I remember my mother holding me as I cried while my father was taken off.
“It’s nothing, it’s nothing, it’s nothing,” she whispered and kissed me, then said as if to be clear, “It’s nothing you can understand.”
The first time I heard of Yuri Exelrod I was on the subway with my father. We were standing in the center of a half-empty car while two men next to us argued the virtues of Exelrod’s work. One of the men had a near dwarf-like defect, was bird-rail small, with a Jew’s nose and arms so thin I could not quite understand how his flesh contained bone and muscle. The other man was three times as large, his body bloated, his black shoes clown-size with long twiny laces.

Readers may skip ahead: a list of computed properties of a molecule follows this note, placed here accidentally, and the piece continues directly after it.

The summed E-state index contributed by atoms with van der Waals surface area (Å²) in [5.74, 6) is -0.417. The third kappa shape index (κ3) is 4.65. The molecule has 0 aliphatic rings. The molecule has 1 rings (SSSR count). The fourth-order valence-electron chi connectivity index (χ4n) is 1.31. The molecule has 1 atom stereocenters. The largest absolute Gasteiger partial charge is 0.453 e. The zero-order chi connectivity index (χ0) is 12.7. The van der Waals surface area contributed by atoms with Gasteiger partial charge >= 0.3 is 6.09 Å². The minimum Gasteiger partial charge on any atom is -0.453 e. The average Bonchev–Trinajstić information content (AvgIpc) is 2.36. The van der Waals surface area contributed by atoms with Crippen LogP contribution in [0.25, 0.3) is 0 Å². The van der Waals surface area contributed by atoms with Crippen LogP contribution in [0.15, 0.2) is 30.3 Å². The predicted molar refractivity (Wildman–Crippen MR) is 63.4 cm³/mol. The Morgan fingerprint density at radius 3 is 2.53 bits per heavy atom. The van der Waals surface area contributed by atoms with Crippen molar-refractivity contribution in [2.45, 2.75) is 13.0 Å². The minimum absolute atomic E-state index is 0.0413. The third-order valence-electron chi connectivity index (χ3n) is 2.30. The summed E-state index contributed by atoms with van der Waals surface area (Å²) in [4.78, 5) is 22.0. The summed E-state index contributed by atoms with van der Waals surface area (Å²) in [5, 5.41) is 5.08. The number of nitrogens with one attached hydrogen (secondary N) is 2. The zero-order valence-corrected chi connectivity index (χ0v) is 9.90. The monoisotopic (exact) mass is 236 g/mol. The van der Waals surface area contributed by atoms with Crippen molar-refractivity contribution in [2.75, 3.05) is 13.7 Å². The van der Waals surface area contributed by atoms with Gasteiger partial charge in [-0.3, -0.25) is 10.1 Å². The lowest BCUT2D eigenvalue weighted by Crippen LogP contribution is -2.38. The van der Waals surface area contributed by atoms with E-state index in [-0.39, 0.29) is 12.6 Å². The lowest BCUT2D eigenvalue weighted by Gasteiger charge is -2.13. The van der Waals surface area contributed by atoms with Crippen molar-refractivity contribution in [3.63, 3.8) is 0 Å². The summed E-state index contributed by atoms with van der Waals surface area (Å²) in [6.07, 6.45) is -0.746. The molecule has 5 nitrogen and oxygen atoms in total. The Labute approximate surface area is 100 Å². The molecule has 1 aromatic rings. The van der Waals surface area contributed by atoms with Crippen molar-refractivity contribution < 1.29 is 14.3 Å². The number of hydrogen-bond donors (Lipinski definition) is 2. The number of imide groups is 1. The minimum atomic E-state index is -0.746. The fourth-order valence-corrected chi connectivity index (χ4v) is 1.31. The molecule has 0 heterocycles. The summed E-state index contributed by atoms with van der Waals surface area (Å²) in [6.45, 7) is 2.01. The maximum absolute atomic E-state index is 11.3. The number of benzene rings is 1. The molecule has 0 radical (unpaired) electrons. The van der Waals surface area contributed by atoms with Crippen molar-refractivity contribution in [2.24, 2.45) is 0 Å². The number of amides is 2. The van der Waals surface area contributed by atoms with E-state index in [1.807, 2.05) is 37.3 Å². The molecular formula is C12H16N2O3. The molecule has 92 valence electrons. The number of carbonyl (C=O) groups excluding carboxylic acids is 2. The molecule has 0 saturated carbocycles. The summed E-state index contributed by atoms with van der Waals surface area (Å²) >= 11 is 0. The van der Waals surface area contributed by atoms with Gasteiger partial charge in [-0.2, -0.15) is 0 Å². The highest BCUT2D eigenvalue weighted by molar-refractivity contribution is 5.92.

“Listen to me,” the big man’s accent was Slavic. His head was bald on top with a wreath of brown hair. He wore an overcoat even though it was summer, the side pockets containing a rolled up newspaper and a dog-eared copy of Exelrod’s most recent novel.
Three weeks earlier my mother and I had gone to Saddlebrooke Prison to b…